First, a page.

Long before former mayor Michael Bloomberg created a design competition for micro apartments, Common Ground was building them to house the formerly homeless. The 25-year-old organization is a nonprofit developer and property manager that constructs supportive and affordable housing, with units averaging 225 to 300 square feetafter all, the smaller the apartment, the more homes they can provide. These units may not be outfitted with pricey Murphy beds or trendy foldable furniture, but they do offer some design pedigree. COOKFOX, Ennead Architects, and Robert A.M. Stern have all designed Common Ground buildings.
Common Ground's work began in 1990 with the rehabilitation of historic hotels, such as the Prince George in NoMad and the Christopher in Chelsea, which used to be the the Robert McBurney YMCA seen in the Village People's original "YMCA" video. The group expanded into new construction in the mid-2000s, and they currently operate 15 buildings in Manhattan, Brooklyn, and the Bronx, plus Montrose, N.Y., Rochester, and Connecticut.
Common Ground CEO Brenda Rosen, a former attorney for the New York City Department of Homeless Services, first joined the nonprofit in 1999 as director of the Prince George. She says the organization gives people a "second chance for success." "We're fortunate to work with some of the most renowned architects in the country, often whom have never done an affordable building before," she said. COOKFOX, whose projects range from the Bank of America tower to many market-rate condos, designed The Hegeman in Brownsville, Brooklyn; Ennead Architects created The Schermerhorn in Downtown Brooklyn; and Robert A.M. Stern designed one of their properties in Connecticut.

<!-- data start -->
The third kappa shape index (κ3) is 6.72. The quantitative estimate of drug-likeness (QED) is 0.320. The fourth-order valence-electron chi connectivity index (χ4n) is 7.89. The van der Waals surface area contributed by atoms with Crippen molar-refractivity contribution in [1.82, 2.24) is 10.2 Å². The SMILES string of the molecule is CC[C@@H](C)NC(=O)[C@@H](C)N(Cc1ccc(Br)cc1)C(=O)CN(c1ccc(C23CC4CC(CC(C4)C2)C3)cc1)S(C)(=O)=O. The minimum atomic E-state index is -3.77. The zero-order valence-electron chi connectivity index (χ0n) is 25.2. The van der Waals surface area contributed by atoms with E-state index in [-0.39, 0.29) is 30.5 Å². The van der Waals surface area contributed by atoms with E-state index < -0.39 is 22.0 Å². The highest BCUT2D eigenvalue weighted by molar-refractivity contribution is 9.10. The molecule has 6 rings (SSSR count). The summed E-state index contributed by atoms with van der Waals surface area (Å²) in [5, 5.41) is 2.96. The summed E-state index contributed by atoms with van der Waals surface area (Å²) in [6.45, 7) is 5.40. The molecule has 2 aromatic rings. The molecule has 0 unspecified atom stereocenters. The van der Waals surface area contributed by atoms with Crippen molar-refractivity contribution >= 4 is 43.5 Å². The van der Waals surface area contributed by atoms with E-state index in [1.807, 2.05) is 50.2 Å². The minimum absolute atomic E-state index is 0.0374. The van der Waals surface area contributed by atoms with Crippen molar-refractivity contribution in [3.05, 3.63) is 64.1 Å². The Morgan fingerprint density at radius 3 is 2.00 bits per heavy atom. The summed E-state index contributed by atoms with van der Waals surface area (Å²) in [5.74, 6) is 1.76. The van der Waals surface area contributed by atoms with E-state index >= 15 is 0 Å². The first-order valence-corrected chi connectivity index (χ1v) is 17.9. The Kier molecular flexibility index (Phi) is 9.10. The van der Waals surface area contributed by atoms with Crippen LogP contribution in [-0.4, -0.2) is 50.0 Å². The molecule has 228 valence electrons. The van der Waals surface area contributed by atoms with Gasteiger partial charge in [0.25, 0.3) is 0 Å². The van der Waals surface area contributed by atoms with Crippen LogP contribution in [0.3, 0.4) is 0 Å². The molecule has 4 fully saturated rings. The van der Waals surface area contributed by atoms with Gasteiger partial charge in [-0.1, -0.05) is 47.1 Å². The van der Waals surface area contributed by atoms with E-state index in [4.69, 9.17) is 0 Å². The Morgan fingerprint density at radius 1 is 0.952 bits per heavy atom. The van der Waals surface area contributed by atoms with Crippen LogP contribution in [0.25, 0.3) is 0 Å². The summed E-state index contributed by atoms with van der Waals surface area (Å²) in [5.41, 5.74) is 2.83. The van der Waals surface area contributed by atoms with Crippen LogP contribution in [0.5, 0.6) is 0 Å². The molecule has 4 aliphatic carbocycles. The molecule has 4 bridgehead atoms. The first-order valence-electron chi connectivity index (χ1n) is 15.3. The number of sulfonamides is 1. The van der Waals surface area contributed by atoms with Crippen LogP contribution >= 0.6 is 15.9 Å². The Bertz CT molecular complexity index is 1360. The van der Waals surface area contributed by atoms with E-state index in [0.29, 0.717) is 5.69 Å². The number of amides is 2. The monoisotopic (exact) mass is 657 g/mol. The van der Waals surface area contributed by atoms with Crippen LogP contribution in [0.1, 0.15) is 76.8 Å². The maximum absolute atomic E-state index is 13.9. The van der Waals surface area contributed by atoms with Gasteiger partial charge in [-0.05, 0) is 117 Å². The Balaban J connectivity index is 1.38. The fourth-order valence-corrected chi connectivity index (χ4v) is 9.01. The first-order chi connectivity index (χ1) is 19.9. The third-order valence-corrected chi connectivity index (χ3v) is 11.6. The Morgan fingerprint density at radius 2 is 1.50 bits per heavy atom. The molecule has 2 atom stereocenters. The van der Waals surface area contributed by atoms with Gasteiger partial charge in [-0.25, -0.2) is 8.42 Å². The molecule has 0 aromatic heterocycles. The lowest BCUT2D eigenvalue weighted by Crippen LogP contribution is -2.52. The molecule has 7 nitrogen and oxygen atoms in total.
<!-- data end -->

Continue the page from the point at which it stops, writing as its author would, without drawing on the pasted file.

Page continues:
In all of their developments, Common Ground uses sustainable materials, which, for example, makes cleaning floors easier and "better for the universe." Their new buildings are green and many are LEED-certified.
With the exception of the Lenniger Residences in the Bronx, which has units with up to three bedrooms, all of Common Ground's units are singles. The average unit is between 225 and 300 square feet. They come with a kitchenette that has a refrigerator, two-burner cooktop stove, and a combination microwave and convection oven. There is also a bed with storage drawers, a table, a chair, a bathroom, and a closet (sometimes in the form of a wardrobe).
"[The thing] that we've gotten really deliberate and good at is taking that small space and being able to still divide it up such that you have a discrete kitchen area and then a main living space," Rosen says. "So even though you're only talking about 250 square feet or so, you don't feel like it's that small, and you don't feel like you're only in one [room]. You can be in the kitchen and you can be in your living room, essentially." The buildings are also designed to optimize natural light.
David Beer, Common Ground's vice president for real estate development, said they are able to build their micro units as-of-right because they are not-for-profit institution. He said that under New York City zoning laws, they are considered community facilities with sleeping accommodations, not a Class A multiple dwelling like regular apartment buildings.
For many apartments, residents' rent is subsidized by one or more programs. For the affordable units, targeted for those earning 60 percent of the area median income (AMI) or less, the rent is usually between about $500 and $700.
People get into these apartments through the NYC Housing Preservation & Development (HPD) lottery. Since they keep a waiting list, Rosen says they never have to hold a second lottery and rarely have to market their apartments.